Later, Mama completed the instrument rating she had started before WASP disbanded, and Daddy bought her a plane, which she flew all over the U.S. to meetings and WASP gatherings. She was appointed to the World USO board by President Carter and traveled internationally in that function. Naval Station Ingleside, near Corpus Christi, named its USO center in her honor.

Mama had an exciting and crazy marriage of 56 years to our father, who became a South Texas oil and gas producer and philanthropist. He died in 2003. She has been an amazing influence on the lives of her three daughters and 11 grandchildren, instilling confidence in us all. She lives with a sheer determination to enjoy life and never give up through many obstacles. Her Christian faith has held her up, and she continues to be an inspiration to us all.

Marie Muccie Genaro

By Sue Genaro Legacy, Laura Genaro Holland, Cynthia Genaro LaMorticella and Michael Genaro Jr.

We think Mom was born to fly. She was fascinated with Amelia Earhart and Fred Noonan's careers as a teenager and formed the Earhart-Noonan club with two of her sisters and several friends. She built model airplanes and entered one meet with her homemade gas-powered model, placing third — the only girl in the competition.

At 17 she worked at the Trenton, N.J., airport to make money for flying lessons, and then she acquired her private pilot's license, a license she had before learning to drive.

To enter the WASP program when my mother applied, you had to be at least 21 and 5 feet 4 inches tall. Mom was 21 years old and 5 feet 2 inches tall. She had to use several cushions to prop herself up to reach the rudders. Mom said she was amazed that she was accepted, and we can only guess that she got in because she already had nearly 500 hours of flight time and her pilot's license.

Given the choice to fly pursuits or bombers, she chose bombers, ferrying those large airplanes from one Army base to another so men could take them overseas. One time when Mom and her co-pilot landed a large bomber at one of the Army bases and got out to deliver her plane, one of the men directing her in said, "You must be the nurses. Where are the pilots?" Mom said, "You're looking at them! Fill 'er up!"

This spirit and passion followed Mom after her time with the WASP. She married our dad during the war. He had been her check pilot and was a captain in the Air Force. She had four of us kids — three daughters and a son who all looked up to her. When we were young, she took us to Love Field airport in Dallas to watch the planes take off and land, while she told us all about the planes, how they flew, what the noises were, and the value that "Two props are better than one." ("In a single-engine plane," she explained, "you don't have a chance if an engine fails, while with dual engines, you can still fly the plane.")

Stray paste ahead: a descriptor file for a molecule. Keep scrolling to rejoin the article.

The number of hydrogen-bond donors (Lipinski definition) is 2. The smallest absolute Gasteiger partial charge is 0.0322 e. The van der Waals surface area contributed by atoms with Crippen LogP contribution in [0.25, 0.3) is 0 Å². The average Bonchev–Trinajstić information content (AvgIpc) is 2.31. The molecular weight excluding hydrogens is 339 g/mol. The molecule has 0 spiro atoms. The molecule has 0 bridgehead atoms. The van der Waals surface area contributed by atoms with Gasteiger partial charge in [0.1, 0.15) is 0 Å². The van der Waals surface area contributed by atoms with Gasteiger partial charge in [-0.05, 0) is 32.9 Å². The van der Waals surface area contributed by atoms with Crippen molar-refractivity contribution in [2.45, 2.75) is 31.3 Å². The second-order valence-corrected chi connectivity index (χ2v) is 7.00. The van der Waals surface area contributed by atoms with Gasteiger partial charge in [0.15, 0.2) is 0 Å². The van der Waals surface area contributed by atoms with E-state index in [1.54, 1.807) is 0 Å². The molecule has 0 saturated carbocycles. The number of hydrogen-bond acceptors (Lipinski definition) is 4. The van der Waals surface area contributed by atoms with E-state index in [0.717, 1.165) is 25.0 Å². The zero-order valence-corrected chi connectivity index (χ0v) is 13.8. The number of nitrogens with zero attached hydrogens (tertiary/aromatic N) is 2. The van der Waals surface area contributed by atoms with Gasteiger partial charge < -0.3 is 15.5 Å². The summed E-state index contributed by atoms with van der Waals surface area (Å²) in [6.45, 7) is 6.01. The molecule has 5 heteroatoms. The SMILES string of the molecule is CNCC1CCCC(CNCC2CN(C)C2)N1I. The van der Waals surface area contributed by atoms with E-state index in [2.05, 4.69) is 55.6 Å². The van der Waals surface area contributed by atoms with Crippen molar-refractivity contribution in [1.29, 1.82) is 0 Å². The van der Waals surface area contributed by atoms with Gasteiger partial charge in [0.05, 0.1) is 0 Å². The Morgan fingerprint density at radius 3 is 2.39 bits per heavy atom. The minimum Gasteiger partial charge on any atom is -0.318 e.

We weren't aware that Mom was a pilot until we were much older. We just knew that we would head out in our green Ford station wagon to the grocery store, always ending up at the airport.

She became an entrepreneur, teaching herself or taking classes to learn whatever she needed to further her dreams. She had a millinery shop in downtown Dallas with a friend, making hats and shower caps for women, and would sew all of our clothes as well as her own. Later, she became interested in nutrition and became a nutrition consultant, opening a health food store in Florida. While there she also owned and managed a small apartment complex.

When she was in her 70s, she and an ex-flight instructor friend bought a small Cessna and flew for a few years within Texas. She stopped flying when her friend became unable to see the runway very well and her landings got "too choppy" for Mom to feel comfortable with her co-pilot.

Her interests later in life became a love of investing in the stock market, buying and selling stock options, and in staying fit through swimming, walking and exercising. She also became interested in creating beaded jewelry, making us all earrings, bracelets or the piece of our choice.

She was self-taught, creative, optimistic and was always there for her family. Her energetic spirit and positive outlook gave her the fortitude to achieve whatever goals she set for herself.

Ruth Glaser Wright Guhse

By her son, David Wright

My mother had an early love of flying because she lived near Clover Field in Santa Monica, Calif., and Mines Field, which is now Los Angeles International Airport.

At 19, on weekends off from working at North American Aviation, she and a few other young women drove to Baker, Calif., in the desert, to learn to fly.

When she joined the WASP at 20, Mom was assigned to class 44-10, the "Lost Last Class of Avenger Field." After graduation — still a few weeks short of 21 — she was assigned to Aloe Army Airfield in Victoria, Texas, for tow-target duty.